Nebraska recovers to pre-pandemic jobs count

Nebraska recovers to pre-pandemic jobs count

Nebraska’s economy achieved an important milestone in July, adding enough jobs to match its pre-pandemic jobs count from February 2020. The state’s economy now has 1,033,200 non-farm payroll jobs and the nation’s second-lowest unemployment rate at 2.0%.

The national economy also recovered to its pre-recession jobs level in July, marking an important step in national recovery. Missouri and Alabama joined Nebraska in completing their jobs recoveries in July, too, tying the three states for 16th in recovering to their pre-recession jobs levels.

The July national recovery divides states between those that have led the recovery and those that have lagged the recovery. For example, Nebraska is one of 18 states that achieved a jobs recovery before or on pace with the national average. States like Texas (+546,900), Florida (+357,900), and North Carolina (+168,300) currently exceed their pre-pandemic jobs count by the most. On the other hand, New York (-351,200) has the most jobs to regain in order to complete its recovery, and is likely more than a year away from achieving its recovery.

Nebraska’s jobs downturn was less steep than the national average, leaving less ground to make up during recovery. The Cornhusker State lost nearly 100,000 jobs from February to April of 2020, a huge two-month decline (-9.5%) by any historical comparison, but a less severe decline than the jobs loss for the U.S. as a whole (-14.4%). It took Nebraska just over two years to earn back its pre-recession jobs count.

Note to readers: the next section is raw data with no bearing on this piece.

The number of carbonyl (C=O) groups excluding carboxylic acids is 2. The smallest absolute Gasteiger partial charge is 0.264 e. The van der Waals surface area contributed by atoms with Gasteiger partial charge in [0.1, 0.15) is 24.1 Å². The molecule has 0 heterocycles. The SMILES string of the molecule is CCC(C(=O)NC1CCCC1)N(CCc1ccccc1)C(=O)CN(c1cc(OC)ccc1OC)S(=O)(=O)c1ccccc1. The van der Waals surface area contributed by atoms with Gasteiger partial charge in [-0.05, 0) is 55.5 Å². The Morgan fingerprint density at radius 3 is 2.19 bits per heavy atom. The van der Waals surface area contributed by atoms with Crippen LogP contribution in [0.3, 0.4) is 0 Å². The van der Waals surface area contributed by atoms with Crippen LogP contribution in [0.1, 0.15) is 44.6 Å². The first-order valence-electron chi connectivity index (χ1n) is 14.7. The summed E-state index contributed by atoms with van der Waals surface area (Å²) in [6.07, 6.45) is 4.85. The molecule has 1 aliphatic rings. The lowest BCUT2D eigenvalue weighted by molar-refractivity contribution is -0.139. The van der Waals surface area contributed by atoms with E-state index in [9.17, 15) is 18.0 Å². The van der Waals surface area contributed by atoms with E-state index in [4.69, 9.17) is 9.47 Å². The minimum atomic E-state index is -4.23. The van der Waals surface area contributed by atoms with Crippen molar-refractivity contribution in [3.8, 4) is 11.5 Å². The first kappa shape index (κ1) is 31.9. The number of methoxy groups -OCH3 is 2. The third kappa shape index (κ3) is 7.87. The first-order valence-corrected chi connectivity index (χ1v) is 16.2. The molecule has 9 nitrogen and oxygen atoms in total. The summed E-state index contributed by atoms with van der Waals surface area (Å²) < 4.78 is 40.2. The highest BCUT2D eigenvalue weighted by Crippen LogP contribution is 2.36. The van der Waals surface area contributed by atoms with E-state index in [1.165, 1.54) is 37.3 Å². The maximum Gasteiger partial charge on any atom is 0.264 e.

Nebraska’s economy has recovered unevenly, which is not unusual and is reflected in the economies of most other states. Nebraska’s strong agricultural and manufacturing sector have been a driving force for the recovery. These sectors have benefited from strong global demand for agricultural commodities and manufactured food products. In addition, Nebraska’s education and health care sector exceeds its pre-pandemic jobs count by 4,600.

On the other hand, Government jobs are down by 6,000 and Financial Activities jobs are down by 4,000. Leisure and hospitality jobs remain down 2,200. The Leisure and hospitality sector was the hardest-hit during the pandemic downturn.

The pandemic recovery puts Nebraska in a strong position. Additional policy achievements in the 2023 legislative session will help Nebraska attract more people, jobs, and investments. With nearly 80,000 job openings in the state, Nebraska needs to attract workers from other states to fill the labor gaps in its economy.

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